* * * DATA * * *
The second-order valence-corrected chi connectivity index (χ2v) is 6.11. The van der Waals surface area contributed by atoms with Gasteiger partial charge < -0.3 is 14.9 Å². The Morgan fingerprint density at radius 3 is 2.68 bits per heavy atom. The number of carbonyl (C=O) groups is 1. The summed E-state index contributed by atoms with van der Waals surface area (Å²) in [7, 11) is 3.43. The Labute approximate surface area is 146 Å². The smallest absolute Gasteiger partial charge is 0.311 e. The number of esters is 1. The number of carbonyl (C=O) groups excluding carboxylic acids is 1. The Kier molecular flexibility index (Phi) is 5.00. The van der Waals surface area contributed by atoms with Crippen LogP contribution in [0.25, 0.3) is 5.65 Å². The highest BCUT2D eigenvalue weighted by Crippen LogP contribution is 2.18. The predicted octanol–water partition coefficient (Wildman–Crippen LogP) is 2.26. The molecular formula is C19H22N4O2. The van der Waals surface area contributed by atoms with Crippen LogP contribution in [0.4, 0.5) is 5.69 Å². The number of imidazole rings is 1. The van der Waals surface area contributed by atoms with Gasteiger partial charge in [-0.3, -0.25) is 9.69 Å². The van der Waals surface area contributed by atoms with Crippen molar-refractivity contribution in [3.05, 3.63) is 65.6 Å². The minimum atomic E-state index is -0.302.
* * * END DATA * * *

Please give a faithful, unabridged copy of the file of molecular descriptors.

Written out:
The second-order valence-corrected chi connectivity index (χ2v) is 6.11. The van der Waals surface area contributed by atoms with Gasteiger partial charge < -0.3 is 14.9 Å². The Morgan fingerprint density at radius 3 is 2.68 bits per heavy atom. The number of carbonyl (C=O) groups is 1. The summed E-state index contributed by atoms with van der Waals surface area (Å²) in [7, 11) is 3.43. The Labute approximate surface area is 146 Å². The smallest absolute Gasteiger partial charge is 0.311 e. The number of esters is 1. The number of carbonyl (C=O) groups excluding carboxylic acids is 1. The Kier molecular flexibility index (Phi) is 5.00. The van der Waals surface area contributed by atoms with Crippen LogP contribution in [0.25, 0.3) is 5.65 Å². The highest BCUT2D eigenvalue weighted by Crippen LogP contribution is 2.18. The predicted octanol–water partition coefficient (Wildman–Crippen LogP) is 2.26. The molecular formula is C19H22N4O2. The van der Waals surface area contributed by atoms with Crippen LogP contribution in [0.4, 0.5) is 5.69 Å². The number of imidazole rings is 1. The van der Waals surface area contributed by atoms with Gasteiger partial charge in [-0.3, -0.25) is 9.69 Å². The van der Waals surface area contributed by atoms with Crippen molar-refractivity contribution in [3.05, 3.63) is 65.6 Å². The minimum atomic E-state index is -0.302.